Mayor anticipates a “minor” increase in city staff

Tyler Clarke
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A community services department civic worker cuts trees at Little Red River Park in preparation for the weekend influx of visitors. 

An increase to service levels will join natural gas rates, electricity rates and union contract negotiations in driving up taxes this year, Mayor Greg Dionne said.


Although city council has yet to make any budgetary decisions, Dionne said that he anticipates the city requiring an increase in staff this year.

“I think we have to add a few more people to the IT department, strictly because we want to upgrade our technology, and we want to bring in programs so people can pay online and stuff like that,” he explained.

“All the staff leveling that we’re going to add, I think are going to be minor.”

The mayor said that he’d be reluctant to increase staffing levels in other areas, and to instead draw from private contractors.

“For example, the snow removal -- we contract out two extra graders now and a whole bunch of private dump trucks so we don’t have to pay for that,” he said.

“We call them in once our staff is all staffed up, so our staff isn’t losing any hours we call in the private contractors.”

Although private are for-profit by nature, Dionne said that the cost ends up comparable to using city staff “as long as you control it.”

Looking toward his first budget process as city manager of Prince Albert, Jim Toye said that any staffing increase will ultimately be a decision of all nine members of council.

 “If I went to every foreman or manager and asked them, every one of them would say they needed staff – absolutely,” he said.

“We’re a big city and we have certain situations that arise where we can use additional staff, and there’s high expectation of what we’re able to provide.

“We want to do it in a very efficient and effective way and use resources that we have.”

It’ll be up to council to determine “the level of service through the budget process.”

With increased service comes an increase in staffing, such as last year’s budgetary decision to increase the city’s urban forestry staff -- a decision that came at a cost of $189,900.

I think we have to add a few more people to the IT department, strictly because we want to upgrade our technology, and we want to bring in programs so people can pay online and stuff like that Greg Dionne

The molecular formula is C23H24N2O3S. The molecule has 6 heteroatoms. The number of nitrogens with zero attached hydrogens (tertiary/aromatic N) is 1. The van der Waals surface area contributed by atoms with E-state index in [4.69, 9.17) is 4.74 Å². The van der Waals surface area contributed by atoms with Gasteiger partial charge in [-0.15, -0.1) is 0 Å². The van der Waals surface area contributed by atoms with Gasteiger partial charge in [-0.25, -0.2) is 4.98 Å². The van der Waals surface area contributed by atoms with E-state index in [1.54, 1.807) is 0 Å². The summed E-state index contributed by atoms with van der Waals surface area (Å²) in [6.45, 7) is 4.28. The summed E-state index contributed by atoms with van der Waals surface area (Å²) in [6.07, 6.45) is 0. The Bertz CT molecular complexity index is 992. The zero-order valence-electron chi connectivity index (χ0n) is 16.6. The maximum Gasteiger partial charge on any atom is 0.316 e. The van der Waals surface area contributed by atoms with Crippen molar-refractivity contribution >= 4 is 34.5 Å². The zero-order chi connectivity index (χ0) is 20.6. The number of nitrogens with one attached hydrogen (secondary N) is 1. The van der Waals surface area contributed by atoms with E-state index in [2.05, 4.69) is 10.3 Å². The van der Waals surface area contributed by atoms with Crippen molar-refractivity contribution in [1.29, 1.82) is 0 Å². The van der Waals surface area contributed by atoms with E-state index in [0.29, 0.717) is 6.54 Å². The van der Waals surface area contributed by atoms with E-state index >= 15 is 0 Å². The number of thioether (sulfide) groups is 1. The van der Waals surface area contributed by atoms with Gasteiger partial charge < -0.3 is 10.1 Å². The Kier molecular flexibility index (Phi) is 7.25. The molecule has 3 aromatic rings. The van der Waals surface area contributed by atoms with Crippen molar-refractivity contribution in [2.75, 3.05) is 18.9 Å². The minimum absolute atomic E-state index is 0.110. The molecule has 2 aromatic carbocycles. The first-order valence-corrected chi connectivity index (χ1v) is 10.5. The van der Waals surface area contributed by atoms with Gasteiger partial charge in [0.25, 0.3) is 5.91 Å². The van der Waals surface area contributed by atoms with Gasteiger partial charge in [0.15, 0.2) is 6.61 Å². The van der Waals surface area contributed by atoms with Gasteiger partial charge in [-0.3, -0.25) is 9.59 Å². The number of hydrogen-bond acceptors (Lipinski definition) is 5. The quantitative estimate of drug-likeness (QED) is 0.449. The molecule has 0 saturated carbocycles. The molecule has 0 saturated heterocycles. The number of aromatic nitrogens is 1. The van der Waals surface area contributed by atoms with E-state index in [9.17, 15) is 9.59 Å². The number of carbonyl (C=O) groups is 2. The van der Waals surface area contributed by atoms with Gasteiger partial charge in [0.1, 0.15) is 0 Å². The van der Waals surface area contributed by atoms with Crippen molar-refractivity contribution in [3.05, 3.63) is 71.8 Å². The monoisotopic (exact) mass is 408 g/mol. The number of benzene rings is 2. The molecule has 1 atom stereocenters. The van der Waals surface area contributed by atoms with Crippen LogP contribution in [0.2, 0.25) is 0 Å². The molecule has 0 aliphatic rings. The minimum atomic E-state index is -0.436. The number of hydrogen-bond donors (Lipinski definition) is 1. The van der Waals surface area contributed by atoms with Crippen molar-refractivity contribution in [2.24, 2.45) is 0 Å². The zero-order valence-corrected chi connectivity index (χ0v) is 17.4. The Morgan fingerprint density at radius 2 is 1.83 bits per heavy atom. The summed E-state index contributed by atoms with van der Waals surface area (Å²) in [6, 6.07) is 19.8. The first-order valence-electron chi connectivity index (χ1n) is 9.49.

Although such service level increases or potential decreases are for the city’s elected officials to make, Toye is currently tasked with examining two administrative positions, including that of community services director and corporate services.

Last year saw corporate services director Chris Cvik and community services director Greg Zeeben leave. Cvik’s departure was by choice and Zeeben’s was technically a decisions of Cvik’s, made during his run as interim city manager, although Dionne has stated that he played a role in Zeeben’s release.

“Those are a priority for me to review the work chart to make the determination if those two are still required as far as the positions themselves, and if they are required, if they require any tweaking regarding skillset or education or experience that we’re looking for,” Toye said.

“I anticipate that there’ll be a decision on those prior to budget discussions.”

Leading up to Christmas break, the city’s elected officials met in private with city administration on several occasions to review the city’s base, or status quo, budget.

Some time this week, Toye anticipates announcing dates for the city’s formal budget meetings, during which decisions will be made in a public forum at city hall.

Dionne expects to see the city’s 2014 budget finalized some time in March.

Last year’s budget season saw the city’s elected officials ask about $4 million more of city coffers over the previous year, of which half went to doubling the city’s annual asphalt paving program.

City council tentatively agreed to increase utility rates by 9.2 per cent this year -- a decision anticipated to be made formal during this year’s budget discussions. 

Organizations: Prince Albert

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